Nevada may become the next state to ban coyote hunting contests. The Reno city council is looking to further the wave of new laws banning wildlife killing contests. The council voted 6-1 on a measure that urges the end of the practice. The Reno, Nevada Mayor described the killing contests as “heinous.” These contests frequently target coyotes.
This comes after a push in Las Vegas to ban the practice earlier this year. Now, the Nevada State Wildlife Commission will meet on the matter on September 24th. This is according to 8NewsNow out of Reno.
Hunting Contests Explained
According to The Hill, wildlife killing contests are currently legal in over 40 states on public and private lands. Most of these contests target predator species, with Coyotes being the frequent targets. The argument from wildlife management experts is that these hunting contests are not an efficient way to control predator populations and are often inhumane.
“In the U.S., they’ve been happening for, that we know of, at least between 20 and 30 years. At first, it was mostly happening in western states, where livestock was more prevalent in agriculture. But it’s really picked up as of the last five or 10 years,” National Geographic documentarian Filipe DeAndrade explained to The Hill. DeAndrade is behind a recent film on the subject, simply called Wildlife Killing Contests.
While many scientists and experts on wildlife condemn the practice, many on the other side believe they are entering these contests for a cause.
“For me it’s hard to explain to somebody who absolutely hates it. But like I know that in my heart what I’m doing is for a good cause,” one hunter said in the documentary. However, there is no scientific evidence that these contests are an effective way to control predator populations. This is especially true for coyotes.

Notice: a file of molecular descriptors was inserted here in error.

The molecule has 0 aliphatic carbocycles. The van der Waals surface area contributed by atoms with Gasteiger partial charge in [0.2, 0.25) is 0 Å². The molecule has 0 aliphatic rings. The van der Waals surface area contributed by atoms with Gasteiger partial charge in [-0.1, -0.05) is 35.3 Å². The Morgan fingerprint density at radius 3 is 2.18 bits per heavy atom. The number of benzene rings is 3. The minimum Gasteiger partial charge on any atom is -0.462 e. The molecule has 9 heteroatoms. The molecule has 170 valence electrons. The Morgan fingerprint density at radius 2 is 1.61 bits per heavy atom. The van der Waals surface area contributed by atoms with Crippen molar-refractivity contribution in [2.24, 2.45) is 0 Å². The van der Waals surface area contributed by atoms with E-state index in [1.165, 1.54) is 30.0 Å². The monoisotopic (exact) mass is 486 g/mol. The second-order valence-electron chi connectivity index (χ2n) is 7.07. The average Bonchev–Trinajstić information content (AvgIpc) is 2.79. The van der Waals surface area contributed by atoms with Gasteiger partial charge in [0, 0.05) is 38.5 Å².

“Coyote killing contests as a measure of predator control actually does not work,” Stephanie Garcia Richard, the Commissioner of Public Lands in New Mexico, explained. “Especially, in particular, for this species, wiping them out actually has the opposite effect, and we will experience an overrun of the population. That will have devastating consequences.”
Experts Worry the Contests Could Negatively Impact Other Hunters
Some worry that hunters who don’t participate in the contests could be negatively impacted by these contests. The Vermont Fish and Wildlife department said in a statement about the contests that “these kinds of competitive coyote hunts are raising concerns on the part of the public and could possibly jeopardize the future of hunting and affect access to private lands for all hunters.”
Nevada is becoming one state in a long line of states taking action on the hunting contests. Other states that have taken action against these contests are California, Arizona, Colorado, Massachusetts, New Mexico, Washington, and Vermont